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Posted by on December 1, 2013 in Uncategorized

 

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Finishing Offit’s Vaccine Course

ImageI just finished up Paul Offit’s Vaccines course offered for free through Coursera.org. I found this course to be an excellent introduction to the science and history of vaccines which anyone could benefit from regardless of their background. This is particularly important because the act of having children has such a low barrier to entry, yet it immediately puts one in the position to be responsible for another’s life.

I highly recommend this course to anyone who is interested in vaccines, interested in immunology, interested in disease, has children, might have children in the future and really anyone who wants to take their citizenship in the world seriously.

The last lecture on vaccine exemptions was especially informative to me as it discussed not only the current trend in vaccine refusal, but also explored the historical and legal history. Listening to this lecture reminded me of a question that has always bubbled on the back burner of my mind: What are the legal ramifications of vaccine refusal for the physicians who care for these patients? My feeling is that allowing parents to elect to refuse vaccines for their children is akin to asking their doctor to practice sub-standard medicine, something that is often prosecuted in malpractice cases.

ImageConsider the case of Typhoid Mary, who spread her eponymous disease through preparing baked goods in New York. When she was finally tracked down, she was forced to become “quarantined on North Brother Island in a tiny cottage separated from Manhattan by the East River.” Her freedom was certainly infringed upon for the good of the public. Was this a reasonable course of action by the authorities?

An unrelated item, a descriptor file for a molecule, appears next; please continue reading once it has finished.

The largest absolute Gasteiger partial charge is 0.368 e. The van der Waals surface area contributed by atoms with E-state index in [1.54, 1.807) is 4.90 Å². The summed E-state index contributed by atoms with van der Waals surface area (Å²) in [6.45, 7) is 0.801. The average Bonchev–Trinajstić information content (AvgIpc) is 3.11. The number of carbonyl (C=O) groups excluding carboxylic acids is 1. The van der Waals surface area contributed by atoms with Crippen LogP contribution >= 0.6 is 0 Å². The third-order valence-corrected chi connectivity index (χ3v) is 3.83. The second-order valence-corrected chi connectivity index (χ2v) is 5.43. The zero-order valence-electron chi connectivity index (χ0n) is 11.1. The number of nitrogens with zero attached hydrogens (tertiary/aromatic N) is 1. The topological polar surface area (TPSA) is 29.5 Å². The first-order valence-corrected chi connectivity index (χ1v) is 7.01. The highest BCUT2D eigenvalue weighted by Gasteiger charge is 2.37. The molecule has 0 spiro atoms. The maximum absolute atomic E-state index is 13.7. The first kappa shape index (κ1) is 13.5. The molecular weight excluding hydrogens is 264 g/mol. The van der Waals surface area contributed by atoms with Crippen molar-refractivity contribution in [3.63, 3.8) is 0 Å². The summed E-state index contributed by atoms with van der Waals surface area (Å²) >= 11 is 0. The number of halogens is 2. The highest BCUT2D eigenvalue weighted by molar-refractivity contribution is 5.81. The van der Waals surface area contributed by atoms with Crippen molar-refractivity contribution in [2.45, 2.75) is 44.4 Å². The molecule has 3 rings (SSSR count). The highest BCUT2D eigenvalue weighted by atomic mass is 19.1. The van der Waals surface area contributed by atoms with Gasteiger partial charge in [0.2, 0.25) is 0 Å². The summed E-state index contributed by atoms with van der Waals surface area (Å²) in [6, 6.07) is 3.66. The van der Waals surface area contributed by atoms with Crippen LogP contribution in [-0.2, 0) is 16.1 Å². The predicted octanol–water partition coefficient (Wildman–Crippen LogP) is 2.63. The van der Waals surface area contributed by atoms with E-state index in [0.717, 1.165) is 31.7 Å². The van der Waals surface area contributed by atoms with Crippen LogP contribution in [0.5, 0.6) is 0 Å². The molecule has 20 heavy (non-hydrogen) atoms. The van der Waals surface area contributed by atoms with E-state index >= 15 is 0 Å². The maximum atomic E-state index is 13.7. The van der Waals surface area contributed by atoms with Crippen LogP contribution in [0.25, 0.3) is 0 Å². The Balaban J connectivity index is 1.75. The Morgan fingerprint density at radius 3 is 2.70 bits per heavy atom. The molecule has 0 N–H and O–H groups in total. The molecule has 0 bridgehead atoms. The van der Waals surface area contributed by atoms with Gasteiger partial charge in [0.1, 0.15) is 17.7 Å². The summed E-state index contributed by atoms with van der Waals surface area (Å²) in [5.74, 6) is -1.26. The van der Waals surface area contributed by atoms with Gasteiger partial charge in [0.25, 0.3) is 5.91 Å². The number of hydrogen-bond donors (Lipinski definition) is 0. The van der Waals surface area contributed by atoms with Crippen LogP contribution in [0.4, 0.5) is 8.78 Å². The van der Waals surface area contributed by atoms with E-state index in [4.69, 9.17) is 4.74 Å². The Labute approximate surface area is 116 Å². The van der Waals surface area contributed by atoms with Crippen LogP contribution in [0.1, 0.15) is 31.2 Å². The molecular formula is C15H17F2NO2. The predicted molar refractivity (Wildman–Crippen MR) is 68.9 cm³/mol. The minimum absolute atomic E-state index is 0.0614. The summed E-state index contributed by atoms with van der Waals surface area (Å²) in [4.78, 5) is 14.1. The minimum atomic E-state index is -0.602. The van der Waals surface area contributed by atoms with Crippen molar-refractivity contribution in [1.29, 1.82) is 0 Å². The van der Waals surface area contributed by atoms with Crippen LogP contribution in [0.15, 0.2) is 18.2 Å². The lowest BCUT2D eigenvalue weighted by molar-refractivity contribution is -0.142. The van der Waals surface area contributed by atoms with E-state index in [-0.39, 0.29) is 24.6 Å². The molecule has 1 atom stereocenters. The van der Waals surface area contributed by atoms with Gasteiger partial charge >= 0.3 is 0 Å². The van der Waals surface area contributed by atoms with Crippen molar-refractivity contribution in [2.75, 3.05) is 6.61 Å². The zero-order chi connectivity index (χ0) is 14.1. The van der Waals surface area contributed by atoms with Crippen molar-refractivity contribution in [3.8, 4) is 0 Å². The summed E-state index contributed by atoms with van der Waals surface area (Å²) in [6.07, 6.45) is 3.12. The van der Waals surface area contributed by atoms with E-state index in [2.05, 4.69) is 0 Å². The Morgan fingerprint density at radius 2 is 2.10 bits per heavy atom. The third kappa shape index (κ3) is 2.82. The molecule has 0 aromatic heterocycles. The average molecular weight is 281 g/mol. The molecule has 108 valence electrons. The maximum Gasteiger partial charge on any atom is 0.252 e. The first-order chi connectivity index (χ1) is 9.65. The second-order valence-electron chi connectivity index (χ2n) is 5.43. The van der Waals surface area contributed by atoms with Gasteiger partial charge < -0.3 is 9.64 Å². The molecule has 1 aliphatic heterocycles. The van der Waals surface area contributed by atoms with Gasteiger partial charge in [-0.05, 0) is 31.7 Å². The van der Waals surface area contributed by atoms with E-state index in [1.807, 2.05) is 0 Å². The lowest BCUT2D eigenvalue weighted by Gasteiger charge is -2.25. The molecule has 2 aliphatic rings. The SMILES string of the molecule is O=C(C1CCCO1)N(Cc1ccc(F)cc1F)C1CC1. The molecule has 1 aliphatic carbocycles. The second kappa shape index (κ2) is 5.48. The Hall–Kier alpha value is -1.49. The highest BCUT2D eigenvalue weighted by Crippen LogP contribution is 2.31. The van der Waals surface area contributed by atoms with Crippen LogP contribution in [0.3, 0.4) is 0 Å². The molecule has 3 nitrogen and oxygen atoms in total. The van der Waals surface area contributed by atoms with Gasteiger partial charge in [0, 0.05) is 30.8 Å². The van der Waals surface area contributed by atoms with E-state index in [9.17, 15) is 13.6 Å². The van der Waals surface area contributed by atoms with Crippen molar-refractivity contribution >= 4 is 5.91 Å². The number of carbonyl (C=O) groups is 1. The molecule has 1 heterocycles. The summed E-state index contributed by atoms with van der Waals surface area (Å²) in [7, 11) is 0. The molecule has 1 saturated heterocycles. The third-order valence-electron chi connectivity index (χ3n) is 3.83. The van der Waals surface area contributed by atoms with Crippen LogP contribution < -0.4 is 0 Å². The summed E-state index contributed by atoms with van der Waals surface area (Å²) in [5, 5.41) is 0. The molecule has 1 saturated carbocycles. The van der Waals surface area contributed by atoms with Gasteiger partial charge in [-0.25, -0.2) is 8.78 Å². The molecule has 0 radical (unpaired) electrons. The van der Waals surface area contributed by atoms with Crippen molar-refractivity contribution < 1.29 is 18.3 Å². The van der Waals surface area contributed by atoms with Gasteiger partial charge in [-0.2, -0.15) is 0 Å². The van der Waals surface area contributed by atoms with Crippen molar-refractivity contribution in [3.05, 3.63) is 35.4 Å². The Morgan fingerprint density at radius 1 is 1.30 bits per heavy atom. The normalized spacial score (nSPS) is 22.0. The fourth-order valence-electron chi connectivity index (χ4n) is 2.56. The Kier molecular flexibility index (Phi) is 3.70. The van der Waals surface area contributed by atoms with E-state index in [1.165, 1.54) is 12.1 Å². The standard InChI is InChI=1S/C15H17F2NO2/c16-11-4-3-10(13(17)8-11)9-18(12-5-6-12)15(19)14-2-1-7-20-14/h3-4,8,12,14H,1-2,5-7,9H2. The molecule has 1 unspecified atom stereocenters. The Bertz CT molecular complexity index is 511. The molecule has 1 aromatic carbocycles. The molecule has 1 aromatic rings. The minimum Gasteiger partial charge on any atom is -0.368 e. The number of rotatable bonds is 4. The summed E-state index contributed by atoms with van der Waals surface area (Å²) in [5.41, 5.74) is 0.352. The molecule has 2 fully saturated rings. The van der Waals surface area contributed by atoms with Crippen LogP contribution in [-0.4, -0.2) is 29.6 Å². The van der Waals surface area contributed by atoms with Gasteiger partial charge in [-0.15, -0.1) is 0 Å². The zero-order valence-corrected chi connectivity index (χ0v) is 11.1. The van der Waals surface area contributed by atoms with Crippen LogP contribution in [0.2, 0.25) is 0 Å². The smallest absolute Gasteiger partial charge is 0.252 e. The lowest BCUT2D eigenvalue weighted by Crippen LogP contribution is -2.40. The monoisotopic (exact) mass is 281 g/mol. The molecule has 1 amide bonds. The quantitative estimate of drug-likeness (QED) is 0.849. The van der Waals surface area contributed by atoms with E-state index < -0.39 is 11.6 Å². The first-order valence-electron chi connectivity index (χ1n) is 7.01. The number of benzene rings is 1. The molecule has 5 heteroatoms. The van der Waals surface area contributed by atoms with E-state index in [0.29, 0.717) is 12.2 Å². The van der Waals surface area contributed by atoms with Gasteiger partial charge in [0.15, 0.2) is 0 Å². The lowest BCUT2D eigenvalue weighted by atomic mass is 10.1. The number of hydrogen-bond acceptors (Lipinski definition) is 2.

I haven’t read this book yet having just discovered in today, but I will be looking into it shortly.Image

You can explore this topic more in Christine Vara’s article here or read Art Caplan’s article on a much more recent case here.

 
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Posted by on November 4, 2013 in Uncategorized

 

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MicroBiology Test Questions

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Mixed Culture

Despite the surfeit of responses to my call for General Biology Test questions earlier this week that I had to wade through (read sarcastically), I thought I would yet again offer the opportunity for anyone (Students!?) to present potential test questions. If there is anyone out there who would like to try their hand at it, please respond here in the comments section with your proposed question(s).

Topics for this exam include:

-Laboratory techniques (primarily microscopy and culturing methods)

-Cell composition/organelles/functions, comparing and contrasting prokaryotes and eukaryotes

-Prokaryotic cell biology

-Eukaryotic cell biology

-Viral biology

-metabolism / flow of energy through living systems

-cell culture / growth patterns / nutrition

 
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Posted by on October 23, 2013 in Uncategorized